Kallas Remarks by Steve Kallas
It took a jury only about 90 minutes to acquit former high school football coach Jason Stinson of felony charges of reckless homicide and wanton endangerment in the death of sophomore football player Max Gilpin last year. While the verdict was not at all surprising (see Kallas Remarks, 9/14/09 – The Prosecution Rests; Hard to Believe a Jury Will Convict a Kentucky High School Football Coach of Reckless Homicide), its speed was somewhat surprising. But there are no winners here, even though Coach Stinson keeps his freedom and will probably coach football again.
THE CONFLICTING EVIDENCE
As previously discussed in the prior column, there was just too much conflicting evidence not to give rise to lots of reasonable doubt. Experts were at both ends of the spectrum; the prosecution’s expert said Max Gilpin’s life could have easily been saved (although that wasn’t really the issue in the criminal trial of a football coach); the defense came forward with its own experts who stated that this was a terrible accident, not a homicide. If this were a sporting event, you could have turned your TV sets off right there since dueling experts (especially very credible ones on the defense side) almost always hurts the prosecution.
That’s what happened in this case.
But there was lots more conflict. Some players thought it was an amazingly tough practice. Others thought it was hard but not brutal. Max Gilpin’s father (who was there on that fateful day) said, after the tragedy, that the coaches had done nothing wrong. But he would later change his mind and join in a civil suit (still pending, by the way) against Stinson and other coaches. Some parents at a neighboring soccer game were appalled at the way practice was conducted. Other people thought it was “just football.” The medical issues (was Max Gilpin still taking creatine?; did the Adderall he was taking contribute to his death?; was he sick the night before and day of his death?) gave room for some good defense-lawyering and some difficult hoops for prosecutors to try and jump through.
It was hard to expect a conviction on this kind of first-time prosecution. And, not surprisingly, there wasn’t one.
LESSONS TO BE LEARNED IN THE WAKE OF THIS TRAGEDY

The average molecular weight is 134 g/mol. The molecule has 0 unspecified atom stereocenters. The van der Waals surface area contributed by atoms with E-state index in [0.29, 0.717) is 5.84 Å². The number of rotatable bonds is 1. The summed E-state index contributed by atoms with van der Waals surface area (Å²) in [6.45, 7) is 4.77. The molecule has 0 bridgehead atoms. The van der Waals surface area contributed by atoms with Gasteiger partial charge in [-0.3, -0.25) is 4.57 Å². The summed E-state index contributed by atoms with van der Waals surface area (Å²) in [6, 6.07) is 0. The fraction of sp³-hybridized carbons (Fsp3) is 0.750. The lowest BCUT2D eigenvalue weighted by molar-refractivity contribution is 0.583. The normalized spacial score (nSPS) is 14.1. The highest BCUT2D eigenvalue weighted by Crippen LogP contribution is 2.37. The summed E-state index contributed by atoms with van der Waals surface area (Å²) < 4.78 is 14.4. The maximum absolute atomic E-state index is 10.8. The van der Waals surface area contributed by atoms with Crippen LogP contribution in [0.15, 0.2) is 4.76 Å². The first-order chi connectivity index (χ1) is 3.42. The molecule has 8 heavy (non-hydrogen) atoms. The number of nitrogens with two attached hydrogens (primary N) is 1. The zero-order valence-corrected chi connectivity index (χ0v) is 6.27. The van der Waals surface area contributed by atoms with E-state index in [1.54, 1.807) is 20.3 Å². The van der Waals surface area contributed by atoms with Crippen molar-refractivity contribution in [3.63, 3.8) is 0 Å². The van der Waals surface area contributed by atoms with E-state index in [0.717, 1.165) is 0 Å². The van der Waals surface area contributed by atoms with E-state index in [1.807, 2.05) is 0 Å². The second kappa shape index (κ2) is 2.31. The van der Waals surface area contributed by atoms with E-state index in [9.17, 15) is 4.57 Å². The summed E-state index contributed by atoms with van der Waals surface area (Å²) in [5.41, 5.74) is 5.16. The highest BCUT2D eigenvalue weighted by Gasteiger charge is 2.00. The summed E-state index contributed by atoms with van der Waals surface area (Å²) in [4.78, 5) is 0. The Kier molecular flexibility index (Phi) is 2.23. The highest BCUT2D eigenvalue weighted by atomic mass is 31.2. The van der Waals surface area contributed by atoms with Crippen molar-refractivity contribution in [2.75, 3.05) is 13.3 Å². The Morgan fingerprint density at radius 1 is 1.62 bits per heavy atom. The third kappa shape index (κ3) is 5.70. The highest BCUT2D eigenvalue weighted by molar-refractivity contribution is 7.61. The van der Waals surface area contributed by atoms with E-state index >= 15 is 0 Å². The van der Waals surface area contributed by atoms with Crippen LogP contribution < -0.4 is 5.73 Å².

Well, there are plenty of them. Michele Gilpin, Max’s mother, said after the trial, that the purpose of the trial was to “bring awareness” to these issues. While one could argue that the pending civil suit would have brought awareness, nobody can argue that the bringing of a novel criminal case got the attention of coaches, parents and school districts all over the country. Changes have already been, and will be, made in school districts all over the country.
For example, Ms. Gilpin is correct when she said, according to the Louisville Courier-Journal, that “[t]here’s already been so many changes because of this.” Jeff Gilpin correctly added to that statement “in a positive way.”
And they are both right. Already in Kentucky, it is now a law (in the wake of Max’s death) that high school coaches must complete training in sports safety and first aid for heat stroke emergencies. It seems that, across the country, virtually everybody associated with high school and even college sports is simply more aware of the issues. In the New York area, most coaches and athletic directors, already vigilant in the 21st century at protecting our youth (the “Junction Boys” days are long gone, although the mentality, sometimes, is still around), are going out of their way to take even more precautions.
In the wake of the death of Minnesota Viking Korey Stringer and now, Max Gilpin, there is simply a higher level of awareness on these issues.
CAN WE SOLVE THE NO-TRAINER PROBLEM NOW?
One of the biggest problems that confronts Kentucky and many other states (including, surprisingly, New York) is that there is no mandatory requirement that a certified athletic trainer be in the employ of a high school. If one really good thing comes out of the Max Gilpin tragedy, it will be a national movement to require that trainers be at all high schools during practices and games. While many will argue that it’s simply economically unfeasible to do this, it is submitted here that school districts and/or booster clubs must find a way to get this expense into the school budget and/or find a way to pay for it through other means.
It’s simply a huge hole that must be filled sooner rather than later. The child’s life you save may be that of your own child.
© Copyright 2009 by Steve Kallas. All rights reserved.